Themes and Meanings
The central theme of the novel is embodied in the eternal struggle between the old and the new, certainly not a new theme in literature, but one particularly appropriate for the postrevolutionary transitional period of the 1920’s in the Soviet Union. Authors such as Yury Olesha had been educated to the traditional ideals of culture, beauty, and individual achievement, while the new Soviet leaders cultivated the more prosaic ideals of industrialization, egalitarianism, and collective achievement. The conflict between these sets of ideals raged not only among political and social groupings but also within individuals. None of the characters is very attractive; each seems to be lacking something essential to an integrated human personality. The author may well be using this theme, demonstrated through these flawed characters, to demonstrate his own ambivalence toward the old and new orders; instead of showing readers the best of both worlds, he presents the worst of both as a warning of the dangers inherent in each view: excessive rigidity and lack of human feelings on one hand, and rejection of reality with actual improvements in the human condition on the other.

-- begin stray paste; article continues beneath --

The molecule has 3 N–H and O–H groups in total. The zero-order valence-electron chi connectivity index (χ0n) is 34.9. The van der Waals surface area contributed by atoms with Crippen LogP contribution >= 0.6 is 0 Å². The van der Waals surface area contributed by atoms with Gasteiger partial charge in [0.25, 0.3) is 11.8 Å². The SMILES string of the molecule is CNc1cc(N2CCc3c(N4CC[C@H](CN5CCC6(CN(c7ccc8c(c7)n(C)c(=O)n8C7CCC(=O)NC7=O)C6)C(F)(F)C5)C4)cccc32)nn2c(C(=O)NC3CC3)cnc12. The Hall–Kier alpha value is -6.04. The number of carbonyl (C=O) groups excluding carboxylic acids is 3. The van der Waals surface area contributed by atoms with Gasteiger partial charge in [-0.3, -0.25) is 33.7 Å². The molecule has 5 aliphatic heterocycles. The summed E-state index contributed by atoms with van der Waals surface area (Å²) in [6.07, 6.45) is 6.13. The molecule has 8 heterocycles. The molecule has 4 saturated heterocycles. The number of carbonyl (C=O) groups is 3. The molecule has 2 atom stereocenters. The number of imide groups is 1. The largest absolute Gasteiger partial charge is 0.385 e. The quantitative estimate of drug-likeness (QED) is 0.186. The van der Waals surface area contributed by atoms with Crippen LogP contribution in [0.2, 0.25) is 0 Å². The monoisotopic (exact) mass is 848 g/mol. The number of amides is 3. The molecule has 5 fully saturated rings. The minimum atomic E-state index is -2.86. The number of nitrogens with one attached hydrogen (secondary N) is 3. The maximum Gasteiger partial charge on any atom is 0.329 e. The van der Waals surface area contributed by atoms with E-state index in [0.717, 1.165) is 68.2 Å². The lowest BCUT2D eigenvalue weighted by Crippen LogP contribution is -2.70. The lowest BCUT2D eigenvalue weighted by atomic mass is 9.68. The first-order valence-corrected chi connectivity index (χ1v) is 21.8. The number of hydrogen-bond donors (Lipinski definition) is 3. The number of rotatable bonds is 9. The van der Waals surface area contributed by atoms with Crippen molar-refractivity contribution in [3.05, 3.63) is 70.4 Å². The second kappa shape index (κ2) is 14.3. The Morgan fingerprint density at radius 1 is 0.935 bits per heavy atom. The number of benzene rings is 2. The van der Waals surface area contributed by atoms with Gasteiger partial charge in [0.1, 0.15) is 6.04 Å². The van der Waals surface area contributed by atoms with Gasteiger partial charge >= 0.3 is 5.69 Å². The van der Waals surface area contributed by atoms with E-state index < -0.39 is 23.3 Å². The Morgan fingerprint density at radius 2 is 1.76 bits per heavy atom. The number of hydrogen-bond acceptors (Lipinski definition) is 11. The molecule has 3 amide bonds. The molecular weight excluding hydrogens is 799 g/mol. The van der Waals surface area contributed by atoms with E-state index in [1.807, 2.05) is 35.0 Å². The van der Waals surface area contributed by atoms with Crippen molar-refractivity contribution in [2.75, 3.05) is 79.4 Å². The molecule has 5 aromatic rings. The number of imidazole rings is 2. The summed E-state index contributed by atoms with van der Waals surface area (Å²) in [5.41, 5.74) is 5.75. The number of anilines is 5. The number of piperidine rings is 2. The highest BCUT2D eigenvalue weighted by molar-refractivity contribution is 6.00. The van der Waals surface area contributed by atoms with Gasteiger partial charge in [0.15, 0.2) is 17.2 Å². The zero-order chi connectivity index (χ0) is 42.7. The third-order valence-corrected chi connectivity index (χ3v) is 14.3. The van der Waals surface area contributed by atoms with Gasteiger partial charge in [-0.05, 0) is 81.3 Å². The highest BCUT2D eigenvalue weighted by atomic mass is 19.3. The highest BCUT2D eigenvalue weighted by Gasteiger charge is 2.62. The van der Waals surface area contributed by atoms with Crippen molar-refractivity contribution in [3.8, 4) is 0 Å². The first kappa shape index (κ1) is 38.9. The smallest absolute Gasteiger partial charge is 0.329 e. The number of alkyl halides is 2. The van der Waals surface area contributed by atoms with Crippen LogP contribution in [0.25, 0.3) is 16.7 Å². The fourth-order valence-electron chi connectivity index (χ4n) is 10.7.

Although it is not explicit in the novel, Valya seems to represent a possible synthesis between the two orders, uniting feelings and beauty with the benefits of material progress. A possible reason for the nondevelopment of this theme may have been the inability of the author to envision how such a synthesis could come about.
This main theme is complicated by Kavalerov’s attitude toward the new society. While he seems to be a proponent of the old order, his feelings of animosity are fueled by his inability to fit into the new order; in other words, an almost adolescent rejection of the adult world which will end if Kavalerov can fit into the new society. The rejection is based upon principle as much as upon personal...
(The entire section is 477 words.)